The Indonesian volcano Mount Sinabung in North Sumatra appears to be calming down. Approximately 29,000 people have been evacuated from around the mountain but there are reports that some villagers have already returned to their homes.
Mount Sinabung's eruptions on Sunday and Monday were the first in 400 years and have driven thousands of people from their homes near its slopes.
Surono, the head of the Indonesian Volcanology and Geological Disaster Mitigation Agency, says the evacuation was a precautionary measure to prevent widespread panic and the situation is not life threatening, although the ash and smoke can cause illnesses.
"Regarding the danger of the Sinabung volcano, eruption of just volcanic ash and not lava flow, not much glowing material, it is not very dangerous for the life," he said.
Surono says he plans to lift the evacuation order in a week or two if the situation does not change. But there were reports on Tuesday some villagers have already returned to their homes.
Thousands of people have been treated for smoke inhalation and other health problems related to the volcano. The Indonesian Red Cross and the Health Ministry sent doctors and medicines to the region. The National Disaster Management Agency is providing thousands of face masks and food to assist the evacuees.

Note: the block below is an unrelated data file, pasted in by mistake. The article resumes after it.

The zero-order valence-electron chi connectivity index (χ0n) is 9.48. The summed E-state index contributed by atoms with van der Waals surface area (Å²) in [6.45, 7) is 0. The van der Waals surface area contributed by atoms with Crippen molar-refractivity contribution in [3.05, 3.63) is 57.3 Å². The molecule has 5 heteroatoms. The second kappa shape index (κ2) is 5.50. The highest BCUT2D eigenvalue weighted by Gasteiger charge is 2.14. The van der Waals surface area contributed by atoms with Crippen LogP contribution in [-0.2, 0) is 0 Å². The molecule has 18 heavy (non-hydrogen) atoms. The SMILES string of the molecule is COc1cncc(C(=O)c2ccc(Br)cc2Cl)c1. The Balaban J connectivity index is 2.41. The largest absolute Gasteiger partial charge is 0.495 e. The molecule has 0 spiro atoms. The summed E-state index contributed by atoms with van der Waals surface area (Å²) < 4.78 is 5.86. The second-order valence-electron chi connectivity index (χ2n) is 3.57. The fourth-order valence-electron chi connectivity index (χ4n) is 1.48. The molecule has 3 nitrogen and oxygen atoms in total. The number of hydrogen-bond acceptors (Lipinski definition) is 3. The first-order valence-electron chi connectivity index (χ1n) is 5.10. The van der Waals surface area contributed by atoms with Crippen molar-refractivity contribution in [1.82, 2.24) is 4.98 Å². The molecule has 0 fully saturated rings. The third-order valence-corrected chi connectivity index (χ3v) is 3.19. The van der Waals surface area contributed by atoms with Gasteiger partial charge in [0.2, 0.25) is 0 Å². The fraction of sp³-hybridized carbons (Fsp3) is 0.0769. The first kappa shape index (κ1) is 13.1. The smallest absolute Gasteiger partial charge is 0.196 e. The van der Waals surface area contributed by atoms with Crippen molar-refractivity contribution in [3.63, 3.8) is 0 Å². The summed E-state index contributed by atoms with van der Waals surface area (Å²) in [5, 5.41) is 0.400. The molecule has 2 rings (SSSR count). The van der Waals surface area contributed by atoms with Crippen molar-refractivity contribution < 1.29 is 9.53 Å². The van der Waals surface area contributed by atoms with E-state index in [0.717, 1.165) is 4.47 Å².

The 2,400-meter-high volcano last erupted in the year 1600, and officials say they had not been monitoring the mountain because it had been inactive for so long.
Surono rejects public speculation that the eruption could signal that a major earthquake will soon follow.
"So normally after earthquake, followed by volcanic activity, not volcanic activity followed by earthquake," he said.
Officials are calling the eruption a rare event that defies predictions about how long Mount Sinabung will remain active.
Indonesia sits along what is known as the Pacific Ring of Fire - one of the most geologically active regions in the world. The country frequently experiences earthquakes - two last year caused hundreds of deaths. It also has the most active volcanoes in the world, with more than 70.